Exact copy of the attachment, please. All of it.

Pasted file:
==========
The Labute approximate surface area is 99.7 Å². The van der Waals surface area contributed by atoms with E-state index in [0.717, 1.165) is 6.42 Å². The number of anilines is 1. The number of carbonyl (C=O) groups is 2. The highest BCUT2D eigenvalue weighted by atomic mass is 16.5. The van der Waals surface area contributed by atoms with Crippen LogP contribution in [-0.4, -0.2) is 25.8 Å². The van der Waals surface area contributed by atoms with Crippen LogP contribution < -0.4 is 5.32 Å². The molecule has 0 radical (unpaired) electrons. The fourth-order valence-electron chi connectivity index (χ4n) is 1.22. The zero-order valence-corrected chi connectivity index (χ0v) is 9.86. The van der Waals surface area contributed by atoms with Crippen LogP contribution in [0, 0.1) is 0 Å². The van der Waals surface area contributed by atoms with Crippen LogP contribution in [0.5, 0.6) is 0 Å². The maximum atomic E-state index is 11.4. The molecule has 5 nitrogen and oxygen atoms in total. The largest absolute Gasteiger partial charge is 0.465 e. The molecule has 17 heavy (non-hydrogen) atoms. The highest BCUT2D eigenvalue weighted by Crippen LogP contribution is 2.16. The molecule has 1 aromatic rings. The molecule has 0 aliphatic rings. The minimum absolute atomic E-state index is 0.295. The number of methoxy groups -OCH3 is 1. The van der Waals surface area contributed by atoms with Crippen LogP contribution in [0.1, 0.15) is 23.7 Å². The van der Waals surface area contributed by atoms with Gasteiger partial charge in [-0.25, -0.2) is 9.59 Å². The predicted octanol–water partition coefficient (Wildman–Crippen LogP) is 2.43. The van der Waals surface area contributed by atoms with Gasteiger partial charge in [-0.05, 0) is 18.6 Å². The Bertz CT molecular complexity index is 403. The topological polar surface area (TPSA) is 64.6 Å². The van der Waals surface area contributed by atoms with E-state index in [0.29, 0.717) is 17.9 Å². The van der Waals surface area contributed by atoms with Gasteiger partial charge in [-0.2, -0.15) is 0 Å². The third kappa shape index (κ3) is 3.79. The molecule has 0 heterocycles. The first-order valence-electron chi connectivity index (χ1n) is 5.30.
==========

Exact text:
The Labute approximate surface area is 99.7 Å². The van der Waals surface area contributed by atoms with E-state index in [0.717, 1.165) is 6.42 Å². The number of anilines is 1. The number of carbonyl (C=O) groups is 2. The highest BCUT2D eigenvalue weighted by atomic mass is 16.5. The van der Waals surface area contributed by atoms with Crippen LogP contribution in [-0.4, -0.2) is 25.8 Å². The van der Waals surface area contributed by atoms with Crippen LogP contribution < -0.4 is 5.32 Å². The molecule has 0 radical (unpaired) electrons. The fourth-order valence-electron chi connectivity index (χ4n) is 1.22. The zero-order valence-corrected chi connectivity index (χ0v) is 9.86. The van der Waals surface area contributed by atoms with Crippen LogP contribution in [0, 0.1) is 0 Å². The van der Waals surface area contributed by atoms with Crippen LogP contribution in [0.5, 0.6) is 0 Å². The maximum atomic E-state index is 11.4. The molecule has 5 nitrogen and oxygen atoms in total. The largest absolute Gasteiger partial charge is 0.465 e. The molecule has 17 heavy (non-hydrogen) atoms. The highest BCUT2D eigenvalue weighted by Crippen LogP contribution is 2.16. The molecule has 1 aromatic rings. The molecule has 0 aliphatic rings. The minimum absolute atomic E-state index is 0.295. The number of methoxy groups -OCH3 is 1. The van der Waals surface area contributed by atoms with Crippen LogP contribution in [0.1, 0.15) is 23.7 Å². The van der Waals surface area contributed by atoms with Gasteiger partial charge in [-0.25, -0.2) is 9.59 Å². The predicted octanol–water partition coefficient (Wildman–Crippen LogP) is 2.43. The van der Waals surface area contributed by atoms with Gasteiger partial charge in [-0.05, 0) is 18.6 Å². The Bertz CT molecular complexity index is 403. The topological polar surface area (TPSA) is 64.6 Å². The van der Waals surface area contributed by atoms with E-state index in [0.29, 0.717) is 17.9 Å². The van der Waals surface area contributed by atoms with Gasteiger partial charge in [-0.2, -0.15) is 0 Å². The third kappa shape index (κ3) is 3.79. The molecule has 0 heterocycles. The first-order valence-electron chi connectivity index (χ1n) is 5.30.